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Cars We Drive!

Discussion in 'Fine Living, Home, Design & Auto' started by Bert1568, Jul 18, 2006.

  1. GreenFrog

    GreenFrog Senior member

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    Does anyone know what might cause uneven rear tire wear?

    More specifically, the rear right tire on my car is significantly more worn down than the rear left tire. The tread depth is almost entirely gone on the right, whereas the left still had some depth.

    Tire pressure is at 38 PSI for all four tires and the PO said he aligned the car when he installed the eibachs and after 1000 miles of installing it, aligned them again.

    Maybe it needs another alignment? Thoughts?

    It'd feel wasteful to buy four more tires when the other three have plenty of tread left.. Any way I can salvage this situation? Maybe purposely don't realign the car and just swap the two rear tires with each other to induce more even wear?
     
    Last edited: May 20, 2013


  2. idfnl

    idfnl Senior member

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    Tire wear can be from a myriad of causes.

    Bent wheel, under or over inflation for extended periods, lack of tire rotation, worn shocks or bushings, you may have a bent suspension component, alignment, wheel balance off. In addition the tire may be out of round or have a bubble.

    Depends on how severe your issue is, but worst case you have a bent wheel or a bent suspension.

    2 alignments so soon is a red flag. No car needs 2 alignments within 1000 miles. I wouldn't be surprised if you had a perished bushing.
     


  3. Rumpelstiltskin

    Rumpelstiltskin Senior member

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    Is it lowered at all? That affects camber which in turn can cause uneven tire wear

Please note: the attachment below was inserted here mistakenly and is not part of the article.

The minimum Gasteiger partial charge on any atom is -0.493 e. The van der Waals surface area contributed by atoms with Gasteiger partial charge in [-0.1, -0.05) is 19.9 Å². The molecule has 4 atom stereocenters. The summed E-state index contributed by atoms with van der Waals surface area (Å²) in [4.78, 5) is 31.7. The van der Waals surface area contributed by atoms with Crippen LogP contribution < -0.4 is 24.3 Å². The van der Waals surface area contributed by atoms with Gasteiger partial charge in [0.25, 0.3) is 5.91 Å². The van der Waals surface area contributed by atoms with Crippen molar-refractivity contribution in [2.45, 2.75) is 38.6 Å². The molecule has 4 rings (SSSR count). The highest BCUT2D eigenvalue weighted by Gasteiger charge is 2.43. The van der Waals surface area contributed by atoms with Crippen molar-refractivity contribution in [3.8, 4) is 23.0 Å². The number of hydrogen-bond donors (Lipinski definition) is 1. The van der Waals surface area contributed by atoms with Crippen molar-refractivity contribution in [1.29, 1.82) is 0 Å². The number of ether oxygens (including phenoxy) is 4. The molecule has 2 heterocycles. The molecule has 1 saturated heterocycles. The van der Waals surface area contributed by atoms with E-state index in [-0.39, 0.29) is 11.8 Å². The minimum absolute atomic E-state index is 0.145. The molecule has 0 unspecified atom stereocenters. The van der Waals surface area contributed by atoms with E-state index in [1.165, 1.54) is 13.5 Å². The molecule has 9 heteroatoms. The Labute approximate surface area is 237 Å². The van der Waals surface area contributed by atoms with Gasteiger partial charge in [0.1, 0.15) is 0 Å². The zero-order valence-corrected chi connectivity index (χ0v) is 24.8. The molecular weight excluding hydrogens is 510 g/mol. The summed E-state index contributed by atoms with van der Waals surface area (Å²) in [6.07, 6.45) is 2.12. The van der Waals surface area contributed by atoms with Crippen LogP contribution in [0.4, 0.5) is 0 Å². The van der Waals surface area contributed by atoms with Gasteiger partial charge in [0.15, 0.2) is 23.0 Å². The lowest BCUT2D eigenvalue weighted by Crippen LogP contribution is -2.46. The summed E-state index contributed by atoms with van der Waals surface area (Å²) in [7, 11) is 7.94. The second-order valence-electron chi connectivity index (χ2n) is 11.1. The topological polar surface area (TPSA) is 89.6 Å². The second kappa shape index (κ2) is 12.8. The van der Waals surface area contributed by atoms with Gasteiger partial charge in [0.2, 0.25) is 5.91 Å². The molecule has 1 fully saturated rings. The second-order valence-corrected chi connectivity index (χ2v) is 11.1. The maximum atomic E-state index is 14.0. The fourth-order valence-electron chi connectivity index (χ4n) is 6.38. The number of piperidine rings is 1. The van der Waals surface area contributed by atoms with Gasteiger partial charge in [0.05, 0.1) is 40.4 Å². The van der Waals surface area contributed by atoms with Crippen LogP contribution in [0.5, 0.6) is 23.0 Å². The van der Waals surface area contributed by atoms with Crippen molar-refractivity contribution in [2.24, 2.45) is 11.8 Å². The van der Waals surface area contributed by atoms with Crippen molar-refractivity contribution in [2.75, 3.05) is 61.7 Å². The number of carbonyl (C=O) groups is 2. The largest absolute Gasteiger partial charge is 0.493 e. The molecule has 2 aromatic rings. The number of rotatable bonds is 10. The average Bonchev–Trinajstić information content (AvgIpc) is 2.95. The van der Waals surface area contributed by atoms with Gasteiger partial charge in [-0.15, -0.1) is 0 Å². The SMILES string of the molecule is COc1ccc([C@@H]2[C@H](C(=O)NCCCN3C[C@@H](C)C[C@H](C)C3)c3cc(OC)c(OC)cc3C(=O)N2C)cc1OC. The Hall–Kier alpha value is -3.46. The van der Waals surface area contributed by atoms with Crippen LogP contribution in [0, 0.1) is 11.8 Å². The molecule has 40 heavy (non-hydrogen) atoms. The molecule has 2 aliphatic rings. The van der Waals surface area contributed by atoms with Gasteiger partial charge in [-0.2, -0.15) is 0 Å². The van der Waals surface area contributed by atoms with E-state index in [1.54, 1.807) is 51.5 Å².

4. GreenFrog

    GreenFrog Senior member

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    My bad, correction: he didn't have to get it re-aligned after 1000 miles, but he checked for alignment and it was within spec (i.e., no alignment issues).
     


  5. idfnl

    idfnl Senior member

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    Is the wear even across the face of the tire or is it more prevalent inside or out? Even wear doesn't make sense.
     


  6. GreenFrog

    GreenFrog Senior member

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    I'm going to have to check again when I'm free but it's pretty evenly worn.
     
    Last edited: May 20, 2013


  7. GreenFrog

    GreenFrog Senior member

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    It's lowered on Eibach springs but the PO aligned the car after installing them and as mentioned earlier, rechecked the alignment after 1000 miles with the springs and found no alignment issues.
     


  8. idfnl

    idfnl Senior member

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    With programming, when you have a bug its usually because of the last thing that was changed.